is to convey overall functional exchanges between an RWE 204 and an external
system
450. As such, various protocol layers necessary for error free and secure
communication, and other status, setup, and configuration commands which one
might
expect in any protocol between two connected systems have been omitted for
clarity.
Furthermore, some or all of the various commands and responses illustrated
could be
combined into one or more communication packets without departing from the
invention.
[0060] The process flow for functional communication exchanges, such as
communication exchanges described above with reference to FIG. 4, between a
RWE
and an external system in accordance with embodiments of the invention are
shown in
FIG. 5. The process begins by a RWE 204 receiving signals from an external
system
requesting a connection to RWE 204 (502). The Access Authorization Module
determines that the external system is authorized to connect to RWE 204 (504)
and
transmits an authorization response to the external system. The external
systems
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provide a request for a gambling event to be performed to the RWE 294 (506).
The
request may include an indication of a wager amount on a proposition in the
gambling
event, and a proper pay table to use to resolve the wager. The external system
then
sends a signal to trigger the gambling event (508).
[0061] The OS 221 instructs the Wager Control Module 222 as to the RC wager
and
the Pay Table to select as well as to resolve the wager execution (510). In
response to
the request to execute the gambling event, the wager control module 222
requests an
P/RNG result from the P/RNG 220 (512); retrieves a proper pay table or tables
from the
pay tables 223 (514); adjusts the RC of the player in the RC repository 226 as

instructed (516); applies the P/RNG result to the particular pay table or
tables (518); and
multiplies the resultant factor from the Pay Table by the amount of RC to
determine the
result of the wager (518). Wager Control Module 222 then adds the amount of RC
won
by the wager to the RC repository 226 (520); and provides he outcome of the
wager,
and the amount of RC in the RWE and the RC won (522). One skilled in the art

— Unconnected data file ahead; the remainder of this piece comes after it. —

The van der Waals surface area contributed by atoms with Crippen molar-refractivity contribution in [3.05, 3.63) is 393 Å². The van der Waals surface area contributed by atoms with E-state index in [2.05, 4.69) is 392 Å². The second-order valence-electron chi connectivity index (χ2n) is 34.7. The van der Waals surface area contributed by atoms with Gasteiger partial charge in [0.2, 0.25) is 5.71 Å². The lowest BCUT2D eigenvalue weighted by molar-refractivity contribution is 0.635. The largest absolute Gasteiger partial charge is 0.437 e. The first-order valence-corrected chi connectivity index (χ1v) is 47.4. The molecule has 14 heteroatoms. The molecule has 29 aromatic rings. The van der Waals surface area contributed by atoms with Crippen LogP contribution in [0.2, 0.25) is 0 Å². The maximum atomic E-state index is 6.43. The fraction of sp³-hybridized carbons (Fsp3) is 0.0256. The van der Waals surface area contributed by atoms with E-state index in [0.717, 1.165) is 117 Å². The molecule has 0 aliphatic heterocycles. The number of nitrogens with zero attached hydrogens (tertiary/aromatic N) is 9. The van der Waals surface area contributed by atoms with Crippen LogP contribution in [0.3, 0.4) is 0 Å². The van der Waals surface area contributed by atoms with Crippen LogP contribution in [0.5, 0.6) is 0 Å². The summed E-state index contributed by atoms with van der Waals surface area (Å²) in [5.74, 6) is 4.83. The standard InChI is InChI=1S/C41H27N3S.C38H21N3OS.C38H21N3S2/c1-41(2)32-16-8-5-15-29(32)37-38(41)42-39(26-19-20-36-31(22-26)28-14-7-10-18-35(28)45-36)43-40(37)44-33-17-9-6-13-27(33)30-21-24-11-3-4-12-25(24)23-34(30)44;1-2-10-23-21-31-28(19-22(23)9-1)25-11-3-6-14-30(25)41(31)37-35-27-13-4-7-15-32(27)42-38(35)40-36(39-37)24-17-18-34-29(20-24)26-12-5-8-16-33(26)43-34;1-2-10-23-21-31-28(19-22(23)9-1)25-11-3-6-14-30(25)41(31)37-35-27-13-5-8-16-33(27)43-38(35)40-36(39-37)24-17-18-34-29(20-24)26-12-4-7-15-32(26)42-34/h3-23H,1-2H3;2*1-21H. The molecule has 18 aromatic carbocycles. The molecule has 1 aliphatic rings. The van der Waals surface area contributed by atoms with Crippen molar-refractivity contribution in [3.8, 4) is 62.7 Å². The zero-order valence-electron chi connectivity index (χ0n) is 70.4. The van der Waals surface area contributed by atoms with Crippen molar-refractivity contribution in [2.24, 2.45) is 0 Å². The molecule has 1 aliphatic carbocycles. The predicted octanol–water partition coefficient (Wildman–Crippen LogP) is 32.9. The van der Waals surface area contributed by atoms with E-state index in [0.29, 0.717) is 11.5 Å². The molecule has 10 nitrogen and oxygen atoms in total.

will
recognize that there may be many embodiments of an RWE 204 which could be
possible, including forms where many modules and components of the RWE are
located in various servers and locations, so the foregoing is not meant to be
exhaustive
or all inclusive, but rather provide information about an RWE 204 in
accordance with
some embodiments of the invention.
[0062] A block diagram of components of an ESE being provided by an ESE host
600 for a gambling hybrid game in accordance with embodiments of the invention
is
shown in FIG. 6. An ESE 610 may be part of the entertainment game itself, may
be a
software module that is executed by the entertainment game, or may provide an
execution environment for the entertainment game for a particular host. The
ESE 610
and associated entertainment game are hosted by an ESE host 600. The ESE host
600
is a computing device that is capable of hosting the ESE 610 and the
entertainment
game. Exemplary hosts include video game consoles, smart phones, personal
computers, tablet computers, or the like. The entertainment game includes a
game
engine 612 that generates a player interface 605 for interaction with by a
player. The
player interface includes a player presentation 635 that is presented to a
player through
the player interface. The player presentation 635 may be audio, visual or
tactile, or any
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combination of such. The player interface 635 further includes one or more
Human
Input Devices (HIDs) 630 that the player uses to interact with the
entertainment game.
Various components or sub-engines of the game engine read data from a game
state in
order to implement the features of the game. Components of the game engine
include a
physics engine 640 used to simulate physical interactions between virtual
objects in the
game state, a rules engine 645 for implementing the rules of the game, an
P/RNG that
may be used for influencing or determining certain variables and/or outcomes
to provide
a randomizing influence on gameplay, a graphics engine 650 used to generate a
visual
representation of the game state to the player, an audio engine to generate
audio
outputs for the player interface, and any other engine needed to provide the
entertainment game. The game engine 612 reads and writes game resources 615
stored on a data store of the ESE host. The game resources 615 include game
objects
655 having graphics and/or control logic used to implement game world objects
of the
game engine. The game resources 615 also include video files 675 that are used
to
generate cut-scenes for the entertainment game. The game resources 615 may
also
include audio files 660 used to generate music, sound effects, etc. within the

entertainment game. The game resources 615 may also include configuration
files 670
used to configure the features of the entertainment game. The game resources
615
may also include scripts 665 or other types of control code used to implement